The Child and the Sea


Children are attracted to the sea.  Perhaps it’s the thundering waves, or the endless ways that sand can be used.  The waves are constant, soothing and steady, like a lullaby.  The castles that can be built in the sand can be as humble or regal as the wildest imagination.

Perhaps, the attraction is in the depths of the sea–which doesn’t threaten when one stands on a beach.  But, from the deck of a ship, when down you gaze into the oily green waters, the journey to the sea floor is certainly long and full of mystery.  And, what creatures dwell in those Stygian depths?

Only Neptune can say.

But, from the sandy shore, those frightful beasts really pose no threat.  The threat is the water itself.  In most places, the tides rise twice a day–and with their recession, they take the flotsam and jetsam back to the open water.

A little girl plays quietly on a tiny sandbar.  She watches the lapping water wash away the prints of her bare feet.  She is dressed in green satin.  She is dressed like Guinevere waiting for Arthur on the shores of Avalon, dressed like Heloise on the shore of endless love for Abelard.  She is dressed like the princess she wants to be.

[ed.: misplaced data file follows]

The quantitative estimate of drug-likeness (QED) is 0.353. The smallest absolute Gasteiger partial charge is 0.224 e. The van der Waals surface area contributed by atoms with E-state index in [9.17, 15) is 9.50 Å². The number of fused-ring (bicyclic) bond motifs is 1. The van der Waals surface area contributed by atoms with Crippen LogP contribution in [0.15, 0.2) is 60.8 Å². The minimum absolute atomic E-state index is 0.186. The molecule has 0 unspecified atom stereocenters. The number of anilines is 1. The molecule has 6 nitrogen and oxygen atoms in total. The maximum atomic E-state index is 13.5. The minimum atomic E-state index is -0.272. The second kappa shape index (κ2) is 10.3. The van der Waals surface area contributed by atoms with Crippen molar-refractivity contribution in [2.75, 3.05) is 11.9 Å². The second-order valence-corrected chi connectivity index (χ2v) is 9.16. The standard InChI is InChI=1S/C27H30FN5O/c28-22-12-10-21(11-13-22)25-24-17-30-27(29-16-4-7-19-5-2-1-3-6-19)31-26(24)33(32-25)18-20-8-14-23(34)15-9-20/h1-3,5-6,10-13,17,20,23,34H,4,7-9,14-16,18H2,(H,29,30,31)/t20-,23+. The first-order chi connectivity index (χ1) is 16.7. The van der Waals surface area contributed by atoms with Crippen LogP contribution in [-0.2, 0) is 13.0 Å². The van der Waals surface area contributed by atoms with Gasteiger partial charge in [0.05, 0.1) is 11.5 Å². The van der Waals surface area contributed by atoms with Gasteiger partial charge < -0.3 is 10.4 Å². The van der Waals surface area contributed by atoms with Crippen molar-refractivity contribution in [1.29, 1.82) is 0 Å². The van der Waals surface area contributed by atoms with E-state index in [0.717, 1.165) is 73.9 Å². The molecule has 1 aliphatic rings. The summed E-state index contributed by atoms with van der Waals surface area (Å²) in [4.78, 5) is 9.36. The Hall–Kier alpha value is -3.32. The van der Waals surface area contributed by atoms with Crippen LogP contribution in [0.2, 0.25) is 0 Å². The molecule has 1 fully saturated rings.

“Careful, Bridget!” calls her mother from her chair beside the sea wall.

“I’m fine, Mums”, replies the girl, Bridget.

This is the beach of Teignmouth on the Devonshire coast.  It is a tiny resort town, shadowed by nearby Torquay.  It is dwarfed by Brighton, Bournemouth and Southampton, seaside towns built for the pale British flesh and providing a sun-filled (or cloudy and misty) holiday–the English Riviera.

The little girl slowly walks in ever decreasing circles, until the incoming tide is splashing against her ankles.

“Time to come in”, says Mums.


Twenty years later, a woman named Bridget sits with her husband against the sea wall in Teignmouth.  They sip from a bottle of Riesling. They face away from each other at a slight angle–unlike the days just after they were married.

“We should move inland,” says the husband.  “I’ve a job offer in Bath.  I’m beginning to hate the sea.  Why do we always have to live by the sea?”

“Should we try for another?” says Bridget.  “Just once more?”

“No.  I want to leave.”

“I’m waiting.”

“She’s gone, Brid.”

“No, the sea will return her.  The sea always will.”

She spoke, faintly and without conviction as she gazed out at a tiny sand bar, watching the water wash away tiny foot prints.



Low Tide at Mont Saint-Michel